Put your eggs in a basket! 12th November 2020
Artificial nesting opportunities have been in use in the Netherlands for a long time, and braiding breeding baskets of willow or reed is an old craft. Breeding baskets are thought to improve breeding success of ducks by protecting them from predators, bad weather circumstances and mowing of ditches.
By Anne ten Berge & Roderick Enzerink, Royal Dutch Hunters' Association
Photo by the Royal Dutch Hunters' Association
Efforts to boost the breeding success of Mallard in the Netherlands have been increased in 2020, Year of the Mallard. To better understand the effect of breeding baskets, the Royal Dutch Hunters’ Association has started a long-term research project.
2020: Year of the Mallard
Every year the Dutch Institute for Ornithology (SOVON) gives special attention to a certain species. They do this by declaring it the ‘year’ of said species. This is done to draw extra attention to a species and undertake research projects. In the Netherlands, 2020 is the Year of the Mallard.
Mallard is one of the most common waterfowl species in the Netherlands. However, there has been a decline in the number of breeding pairs since 1990. At present, the number of breeding pairs is the same as in the 1970s. This development is striking because the general trend in breeding pairs in Europe is stable or slightly increasing.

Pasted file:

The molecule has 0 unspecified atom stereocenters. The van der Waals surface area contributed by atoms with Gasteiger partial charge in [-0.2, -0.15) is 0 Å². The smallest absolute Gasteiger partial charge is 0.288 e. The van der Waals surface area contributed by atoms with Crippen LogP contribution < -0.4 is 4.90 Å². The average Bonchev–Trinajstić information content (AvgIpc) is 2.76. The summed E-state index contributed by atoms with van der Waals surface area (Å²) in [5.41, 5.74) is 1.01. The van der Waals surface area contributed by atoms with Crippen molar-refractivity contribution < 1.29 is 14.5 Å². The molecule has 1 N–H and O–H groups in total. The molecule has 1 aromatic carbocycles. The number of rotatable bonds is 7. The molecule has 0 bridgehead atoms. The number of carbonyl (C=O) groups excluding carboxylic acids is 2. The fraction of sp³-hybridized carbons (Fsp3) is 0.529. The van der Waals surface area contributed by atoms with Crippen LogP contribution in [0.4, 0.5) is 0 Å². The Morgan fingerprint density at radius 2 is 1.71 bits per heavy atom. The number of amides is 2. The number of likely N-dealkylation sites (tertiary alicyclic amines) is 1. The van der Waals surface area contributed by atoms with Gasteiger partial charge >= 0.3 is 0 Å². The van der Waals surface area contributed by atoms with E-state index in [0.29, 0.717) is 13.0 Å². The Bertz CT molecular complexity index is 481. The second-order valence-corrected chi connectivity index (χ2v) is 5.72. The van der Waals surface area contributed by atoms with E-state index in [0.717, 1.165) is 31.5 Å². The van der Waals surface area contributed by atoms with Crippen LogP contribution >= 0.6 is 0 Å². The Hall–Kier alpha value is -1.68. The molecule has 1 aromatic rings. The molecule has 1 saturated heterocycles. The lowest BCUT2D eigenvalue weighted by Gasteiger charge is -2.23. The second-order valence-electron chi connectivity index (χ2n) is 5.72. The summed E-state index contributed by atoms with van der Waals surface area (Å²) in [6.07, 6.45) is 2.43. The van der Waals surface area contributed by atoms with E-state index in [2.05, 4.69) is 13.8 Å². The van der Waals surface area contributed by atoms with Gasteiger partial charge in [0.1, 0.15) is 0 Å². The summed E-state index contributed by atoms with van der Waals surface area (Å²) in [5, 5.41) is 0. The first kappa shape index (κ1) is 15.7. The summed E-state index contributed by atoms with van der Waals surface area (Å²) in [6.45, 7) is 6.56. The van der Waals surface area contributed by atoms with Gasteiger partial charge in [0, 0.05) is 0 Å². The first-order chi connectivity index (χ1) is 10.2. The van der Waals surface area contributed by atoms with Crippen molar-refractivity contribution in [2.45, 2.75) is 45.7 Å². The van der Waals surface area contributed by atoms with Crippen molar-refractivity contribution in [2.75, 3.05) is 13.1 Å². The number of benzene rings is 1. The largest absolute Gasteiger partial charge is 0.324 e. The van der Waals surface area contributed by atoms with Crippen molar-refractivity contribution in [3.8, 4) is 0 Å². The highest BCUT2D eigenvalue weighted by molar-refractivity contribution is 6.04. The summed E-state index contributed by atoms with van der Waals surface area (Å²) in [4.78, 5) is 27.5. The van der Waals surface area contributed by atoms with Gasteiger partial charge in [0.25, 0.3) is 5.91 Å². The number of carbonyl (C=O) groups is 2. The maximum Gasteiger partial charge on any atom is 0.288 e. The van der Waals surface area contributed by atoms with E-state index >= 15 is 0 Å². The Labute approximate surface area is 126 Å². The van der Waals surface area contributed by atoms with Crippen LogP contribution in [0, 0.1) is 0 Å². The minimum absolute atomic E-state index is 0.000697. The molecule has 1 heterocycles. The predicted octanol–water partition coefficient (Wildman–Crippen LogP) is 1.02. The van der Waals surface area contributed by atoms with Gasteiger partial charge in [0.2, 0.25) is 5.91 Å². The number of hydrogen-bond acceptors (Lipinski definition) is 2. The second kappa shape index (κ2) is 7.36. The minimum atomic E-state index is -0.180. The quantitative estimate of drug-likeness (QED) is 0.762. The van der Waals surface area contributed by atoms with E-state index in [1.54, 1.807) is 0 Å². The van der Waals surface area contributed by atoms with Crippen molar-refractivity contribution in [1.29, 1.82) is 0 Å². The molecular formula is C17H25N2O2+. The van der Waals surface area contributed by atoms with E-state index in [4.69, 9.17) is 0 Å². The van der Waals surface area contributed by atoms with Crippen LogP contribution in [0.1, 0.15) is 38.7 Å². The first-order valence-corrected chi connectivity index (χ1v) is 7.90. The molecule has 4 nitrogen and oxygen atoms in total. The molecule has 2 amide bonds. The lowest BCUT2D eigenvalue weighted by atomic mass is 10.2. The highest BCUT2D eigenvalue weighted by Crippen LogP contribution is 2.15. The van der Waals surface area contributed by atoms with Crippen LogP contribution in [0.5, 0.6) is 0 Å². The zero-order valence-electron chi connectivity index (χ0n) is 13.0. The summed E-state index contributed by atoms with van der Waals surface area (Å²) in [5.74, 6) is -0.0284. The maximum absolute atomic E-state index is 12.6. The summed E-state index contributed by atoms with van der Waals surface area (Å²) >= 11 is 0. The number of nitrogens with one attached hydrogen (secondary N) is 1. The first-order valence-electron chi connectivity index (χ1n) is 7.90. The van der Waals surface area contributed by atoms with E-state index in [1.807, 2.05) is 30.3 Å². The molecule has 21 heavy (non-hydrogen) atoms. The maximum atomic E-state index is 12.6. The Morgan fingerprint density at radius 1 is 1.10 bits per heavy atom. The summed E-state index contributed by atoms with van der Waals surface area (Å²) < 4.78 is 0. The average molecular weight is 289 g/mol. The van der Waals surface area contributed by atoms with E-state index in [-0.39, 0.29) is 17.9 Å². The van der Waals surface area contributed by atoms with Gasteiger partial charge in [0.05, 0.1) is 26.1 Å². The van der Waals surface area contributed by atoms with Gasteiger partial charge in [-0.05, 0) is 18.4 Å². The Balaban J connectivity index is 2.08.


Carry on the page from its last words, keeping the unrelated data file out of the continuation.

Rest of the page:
SOVON has stated that this decline is most likely due to low reproductive success. Nesting success data show that more than 60% of the natural nests do not successfully hatch at least one chick. The number of fledged chicks per nests is unknown, and this is being studied by SOVON. Research and public campaigns conducted during ‘the year of the mallard’ should close such knowledge gaps.
Breeding basket project
Dutch hunters have been placing breeding baskets for many years. Many experienced hunters state that these artificial nests improve the nesting success, but evidence remains anecdotal.
This is why the Royal Dutch Hunters’ Association has started a long-term study to gain insight into the number of nests being placed and to monitor the breeding success in these artificial nests. The study should determine whether breeding success is improved by using nesting baskets, and if so, by how much. It will also study the influence of date of placement and whether consecutive years of placement (ducks can get used to artificial nests) further improve nesting success.
Hunters and local hunting clubs were asked to place baskets at the start of this year and monitor them during the breeding season. After the breeding season, nesting results are reported back. The response has been overwhelming and insightful experiences were shared. A total of 680 nests were monitored last year. The upcoming season artificial nests are monitored again for this project.
Apart from the research goals, this study was used to raise public awareness of this method for providing nesting opportunity and the efforts that are made by hunters. A press release was released in newspapers, our association’s newsletter and in our magazine to provide information on the project.
Dutch hunters have a legal obligation to take good care of their hunting grounds and game numbers. Placing artificial nests is one of the ways in which they can do this. To increase the use of breeding baskets by hunters, the Royal Dutch Hunters’ Association provides hands-on information how to purchase/produce and place the baskets. This information will soon be shared in several languages by Waterfowlers' Network.
Below you can watch a film made by one of the Dutch hunters - enjoy!